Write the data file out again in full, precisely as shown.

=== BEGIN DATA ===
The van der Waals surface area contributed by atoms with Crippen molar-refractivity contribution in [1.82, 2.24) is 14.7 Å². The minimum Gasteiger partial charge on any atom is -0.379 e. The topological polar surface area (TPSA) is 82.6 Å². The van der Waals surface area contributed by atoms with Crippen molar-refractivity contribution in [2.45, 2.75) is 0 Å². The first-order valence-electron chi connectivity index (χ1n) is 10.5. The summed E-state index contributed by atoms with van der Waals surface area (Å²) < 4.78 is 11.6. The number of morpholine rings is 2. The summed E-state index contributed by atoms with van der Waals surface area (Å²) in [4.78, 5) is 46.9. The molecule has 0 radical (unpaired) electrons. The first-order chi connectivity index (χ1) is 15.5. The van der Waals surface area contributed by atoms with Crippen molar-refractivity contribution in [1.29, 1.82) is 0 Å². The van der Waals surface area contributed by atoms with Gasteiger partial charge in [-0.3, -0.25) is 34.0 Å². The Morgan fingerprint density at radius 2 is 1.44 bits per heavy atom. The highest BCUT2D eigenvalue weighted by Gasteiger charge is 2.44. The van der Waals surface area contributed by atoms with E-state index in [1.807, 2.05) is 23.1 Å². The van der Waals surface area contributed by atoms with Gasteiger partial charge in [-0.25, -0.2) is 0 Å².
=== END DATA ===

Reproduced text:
The van der Waals surface area contributed by atoms with Crippen molar-refractivity contribution in [1.82, 2.24) is 14.7 Å². The minimum Gasteiger partial charge on any atom is -0.379 e. The topological polar surface area (TPSA) is 82.6 Å². The van der Waals surface area contributed by atoms with Crippen molar-refractivity contribution in [2.45, 2.75) is 0 Å². The first-order valence-electron chi connectivity index (χ1n) is 10.5. The summed E-state index contributed by atoms with van der Waals surface area (Å²) < 4.78 is 11.6. The number of morpholine rings is 2. The summed E-state index contributed by atoms with van der Waals surface area (Å²) in [4.78, 5) is 46.9. The molecule has 0 radical (unpaired) electrons. The first-order chi connectivity index (χ1) is 15.5. The van der Waals surface area contributed by atoms with Crippen molar-refractivity contribution in [1.29, 1.82) is 0 Å². The van der Waals surface area contributed by atoms with Gasteiger partial charge in [-0.3, -0.25) is 34.0 Å². The Morgan fingerprint density at radius 2 is 1.44 bits per heavy atom. The highest BCUT2D eigenvalue weighted by Gasteiger charge is 2.44. The van der Waals surface area contributed by atoms with E-state index in [1.807, 2.05) is 23.1 Å². The van der Waals surface area contributed by atoms with Gasteiger partial charge in [-0.25, -0.2) is 0 Å².